In most cases of Peyronie's disease, there are two phases. The first is an active phase, which not uncommonly is associated with painful erections and changing deformity of the penis. It is followed by a quiescent secondary phase, which is characterized by stabilization of the deformity, with disappearance of painful erections, if they were present, and, in general, stability of the process. Spontaneous improvement in pain virtually always occurs as the inflammation resolves. Up to a third of patients, however, present with what appears to be sudden development of painless deformity.
It is said that Peyronie's disease totally resolves in some patients. This is probably a misstatement. Clearly, there are some patients who traumatize their penises and then develop curvature secondary to the inflammatory process and its associated loss of compliance. In some, the inflammation resolves without seeming to enter into the phase of smoldering inflammation that ends in disordered healing and scar formation. Thus, the process is resolved. Semantically, however, these patients probably cannot be said to have resolved Peyronie's disease; rather, the trauma has resolved without the development of Peyronie's disease. In Mulhall's study of men diagnosed promptly after development of Peyronie's disease symptoms and findings who elected to avoid all therapy, few were found to show much improvement in curvature during a period of 12 months (O'Brien et al, 2004). Obviously this study could be faulted for not having observed the patients longer, but the point is made that "spontaneous resolution" of Peyronie's disease is an infrequent occurrence.
 
Treatment options
Vitamin E- should be given in divided doses of 800 to 1000 units a day. Treatment should be continued for no longer than 3 to 6 months, and patients must be cautioned about the possibility of anticoagulative side effects.
Colchicine- Patients were in the early phase of disease can receive Colchicine at a dose of 0.6 mg three times a day. Diminished plaque size and improved penile curvature were reported in approximately 50% of the patients which received this treatment.
ESWL- Extracorporeal shockwave therapy has been proposed as a treatment of Peyronie's disease since 1989 .There has been little standardization with regard to the treatment (varying dosages and machines). There are no controlled trials, but one case-controlled trial reported favorable results. No studies examining the efficacy of extracorporeal shockwave lithotripsy in the treatment of Peyronie's disease have been convened in the United States.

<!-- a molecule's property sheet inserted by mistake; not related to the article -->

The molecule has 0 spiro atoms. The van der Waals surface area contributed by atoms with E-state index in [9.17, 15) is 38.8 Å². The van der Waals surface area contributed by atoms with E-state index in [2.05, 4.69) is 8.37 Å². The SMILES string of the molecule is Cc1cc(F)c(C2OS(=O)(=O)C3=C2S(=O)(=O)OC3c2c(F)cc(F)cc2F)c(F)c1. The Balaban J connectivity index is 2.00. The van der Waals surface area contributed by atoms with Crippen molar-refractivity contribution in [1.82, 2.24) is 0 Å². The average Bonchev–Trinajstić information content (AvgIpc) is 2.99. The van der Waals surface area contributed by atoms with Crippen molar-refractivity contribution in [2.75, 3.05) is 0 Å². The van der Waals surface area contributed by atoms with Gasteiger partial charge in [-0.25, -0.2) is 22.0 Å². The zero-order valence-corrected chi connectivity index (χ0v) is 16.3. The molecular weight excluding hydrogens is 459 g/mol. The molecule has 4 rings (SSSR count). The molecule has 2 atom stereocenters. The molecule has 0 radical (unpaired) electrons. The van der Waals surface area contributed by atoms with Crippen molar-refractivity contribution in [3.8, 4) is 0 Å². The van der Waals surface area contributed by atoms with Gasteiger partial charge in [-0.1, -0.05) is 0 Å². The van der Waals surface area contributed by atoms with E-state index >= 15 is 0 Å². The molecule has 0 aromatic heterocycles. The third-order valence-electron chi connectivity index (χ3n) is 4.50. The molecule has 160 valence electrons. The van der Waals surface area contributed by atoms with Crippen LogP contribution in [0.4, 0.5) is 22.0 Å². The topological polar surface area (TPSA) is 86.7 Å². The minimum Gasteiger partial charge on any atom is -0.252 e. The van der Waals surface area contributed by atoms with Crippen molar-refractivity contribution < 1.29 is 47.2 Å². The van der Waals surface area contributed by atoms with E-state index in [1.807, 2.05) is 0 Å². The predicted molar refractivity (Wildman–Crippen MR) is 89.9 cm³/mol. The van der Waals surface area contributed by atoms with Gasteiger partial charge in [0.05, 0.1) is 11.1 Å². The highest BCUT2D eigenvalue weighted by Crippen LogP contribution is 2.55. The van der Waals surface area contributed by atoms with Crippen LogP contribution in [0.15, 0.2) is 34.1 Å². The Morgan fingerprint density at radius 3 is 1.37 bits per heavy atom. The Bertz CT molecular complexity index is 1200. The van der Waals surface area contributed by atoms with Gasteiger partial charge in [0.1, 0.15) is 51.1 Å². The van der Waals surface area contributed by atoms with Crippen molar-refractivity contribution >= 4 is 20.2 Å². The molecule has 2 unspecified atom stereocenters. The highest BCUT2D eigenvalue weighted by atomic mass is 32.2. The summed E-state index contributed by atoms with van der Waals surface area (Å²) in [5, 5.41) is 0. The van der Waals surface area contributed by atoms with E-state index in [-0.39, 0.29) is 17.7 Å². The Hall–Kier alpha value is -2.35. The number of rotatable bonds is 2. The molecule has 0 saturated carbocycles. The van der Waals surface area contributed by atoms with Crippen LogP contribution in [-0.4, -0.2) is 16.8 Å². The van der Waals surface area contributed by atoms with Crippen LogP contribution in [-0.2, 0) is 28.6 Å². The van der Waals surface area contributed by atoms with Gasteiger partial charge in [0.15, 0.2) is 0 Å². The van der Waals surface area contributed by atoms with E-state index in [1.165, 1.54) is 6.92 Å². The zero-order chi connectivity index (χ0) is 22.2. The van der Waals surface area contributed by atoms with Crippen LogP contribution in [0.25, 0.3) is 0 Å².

Surgery- For a patient to be a surgical candidate, he must have stable and mature disease. In review, the signs of disease stability (quiescence) include resolution of pain and stabilization of curvature or other deformity. Likewise, the experienced examiner will recognize the palpatory findings of a mature plaque. Most investigators arbitrarily impose a 12- to 18-month period from onset of disease. Most suggest a period of at least 6 months of disease stability (i.e., stable deformity). Indications for surgery include deformity that precludes intercourse and erectile dysfunction .
The surgeon must consider all options of surgical therapy. Plication and corporoplasty techniques can be lumped under those operations that shorten the less involved side, and the application of those techniques is preferential in many patients. Procedures that incise or excise the plaque require the use of graft materials, and a number of graft materials have been successfully employed.
Overall, plication or corporoplasty techniques seem to preserve the patient's erectile function more effectively; however, excellent results can be achieved with incision and grafting techniques. The use of prosthesis for all Peyronie's patients is condemned.
In view of this data the patient should be offered one of the medical treatments until the disease stabilizes. Surgical treatment should be considered at that time only if he will have a deformity that will preclude him from intercourse.